Clemmons Family Farm is pleased to announce that Winosha Steele and William Ransom are the artists-in-residence for our new program “UnderWater, UnderGround: Black/Indigenous Creatives Historize Charlotte, Vermont’s Sea Change”. The two artists were selected by an independent jury following a Call to Artists and a competitive process that was open to artists in Vermont, New York, and Quebec who self-identify as bearers of African-American, African Diaspora, or Afro-indigenous cultures. The jury selected the artists based on the criteria of artistic excellence, commitment to the spirit and purpose of the residency, and availability and flexibility to fully engage in the residency.
UnderWater, UnderGround creatively lifts up the past, present, and future voices and experiences of the peoples of the African diaspora who reside or resided in the Lake Champlain Basin area (parts of Vermont, New York, and Quebec). This program will support the two artists to research, learn about, and create new works about some of the untold history, cultures, and geography of the area.
During the residency program, which will run between October 2023 and December 2024, each artist will receive $7500, logistical support, art supplies, transportation assistance, and occasional lodging and studio space on the historic Clemmons farm in Charlotte, Vermont. This support will facilitate the artists’ research and creative work to develop multi-media art about Lake Champlain Basin’s ecological, geological, and cultural histories and to engage with visitors to the farm and with surrounding communities. One of the subjects of the artists’ research will be the 11,500-year-old skeleton of a Beluga whale, which was discovered in 1849, ten feet underground and just two miles south of what is now known as the Clemmons farm. The artists will make field trips to the Beluga Whale Historic Marker in Charlotte, the UVM Perkins Museum in Burlington where the Charlotte Beluga whale skeleton is on exhibit, and Mystic Aquarium in Mystic, Connecticut, where they will see live Beluga whales.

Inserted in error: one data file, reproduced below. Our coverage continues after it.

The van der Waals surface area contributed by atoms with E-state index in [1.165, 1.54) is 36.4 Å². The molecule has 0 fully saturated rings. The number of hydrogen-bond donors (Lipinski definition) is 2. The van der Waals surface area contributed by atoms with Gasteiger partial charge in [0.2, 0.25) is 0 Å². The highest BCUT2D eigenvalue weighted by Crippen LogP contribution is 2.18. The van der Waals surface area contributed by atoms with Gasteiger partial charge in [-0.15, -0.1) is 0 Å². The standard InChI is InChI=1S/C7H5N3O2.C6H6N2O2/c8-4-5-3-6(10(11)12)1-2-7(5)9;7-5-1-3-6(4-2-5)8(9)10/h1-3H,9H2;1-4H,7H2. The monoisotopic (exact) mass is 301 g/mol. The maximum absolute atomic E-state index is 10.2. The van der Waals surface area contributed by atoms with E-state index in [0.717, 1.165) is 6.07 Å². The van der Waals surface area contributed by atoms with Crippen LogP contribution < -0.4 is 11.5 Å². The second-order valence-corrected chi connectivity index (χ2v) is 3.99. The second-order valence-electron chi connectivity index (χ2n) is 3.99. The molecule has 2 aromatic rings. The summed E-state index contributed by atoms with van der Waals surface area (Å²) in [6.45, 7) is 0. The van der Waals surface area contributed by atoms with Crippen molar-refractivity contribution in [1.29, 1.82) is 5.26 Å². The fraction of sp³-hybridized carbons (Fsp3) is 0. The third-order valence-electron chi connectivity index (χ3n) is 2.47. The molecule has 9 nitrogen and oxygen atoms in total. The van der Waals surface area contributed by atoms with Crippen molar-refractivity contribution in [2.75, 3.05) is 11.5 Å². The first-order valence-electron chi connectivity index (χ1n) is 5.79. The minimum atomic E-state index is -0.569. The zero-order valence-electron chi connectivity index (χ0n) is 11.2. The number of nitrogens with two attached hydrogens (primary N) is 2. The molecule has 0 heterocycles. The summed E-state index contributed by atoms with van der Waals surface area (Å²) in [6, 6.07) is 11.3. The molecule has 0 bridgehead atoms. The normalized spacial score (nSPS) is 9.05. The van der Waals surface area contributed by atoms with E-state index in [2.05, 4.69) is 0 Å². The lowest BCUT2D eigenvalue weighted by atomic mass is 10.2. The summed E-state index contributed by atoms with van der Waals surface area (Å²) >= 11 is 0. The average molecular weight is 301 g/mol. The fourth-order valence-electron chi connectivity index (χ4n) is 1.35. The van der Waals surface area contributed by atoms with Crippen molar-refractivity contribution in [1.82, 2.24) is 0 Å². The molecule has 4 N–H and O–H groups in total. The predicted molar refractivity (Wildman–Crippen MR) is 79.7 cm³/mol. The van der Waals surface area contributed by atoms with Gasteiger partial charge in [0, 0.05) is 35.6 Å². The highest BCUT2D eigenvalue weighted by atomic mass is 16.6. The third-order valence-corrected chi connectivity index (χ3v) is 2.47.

Ransom and Steele will also research the history of the Underground Railroad in the Lake Champlain Basin area by visiting the historic McNeil homesteads in Charlotte, Vermont, Rokeby Museum in Ferrisburgh, Vermont, and the North Star Underground Railroad Museum in Ausable Chasm, New York. The ECHO, Leahy Center for Lake Champlain will be another base for the artists’ research on the ecology of the area. Finally, the two artists will explore more contemporary stories of Black Vermonters who moved to make their homes in the state during the Great Migration and over the past several decades.
Creative outputs of Ransom and Steele’s artist residencies will include works-in-progress, artist talks and presentations, and co-creation art workshops for surrounding communities and visitors to the Clemmons farm. An UnderWater, UnderGround multimedia art exhibit created by the two artists will be installed at the Clemmons farm and open to the public in Fall 2024.
Clemmons Family Farm’s UnderWater, UnderGround artist-in-residence program is funded in part by an agreement awarded by the Great Lakes Fishery Commission (GLFC) to the New England Interstate Water Pollution Control Commission (NEIWPCC) in partnership with the Lake Champlain Basin Program (LCBP), and by grants from the Vermont Arts Council and the National Endowment for the Arts.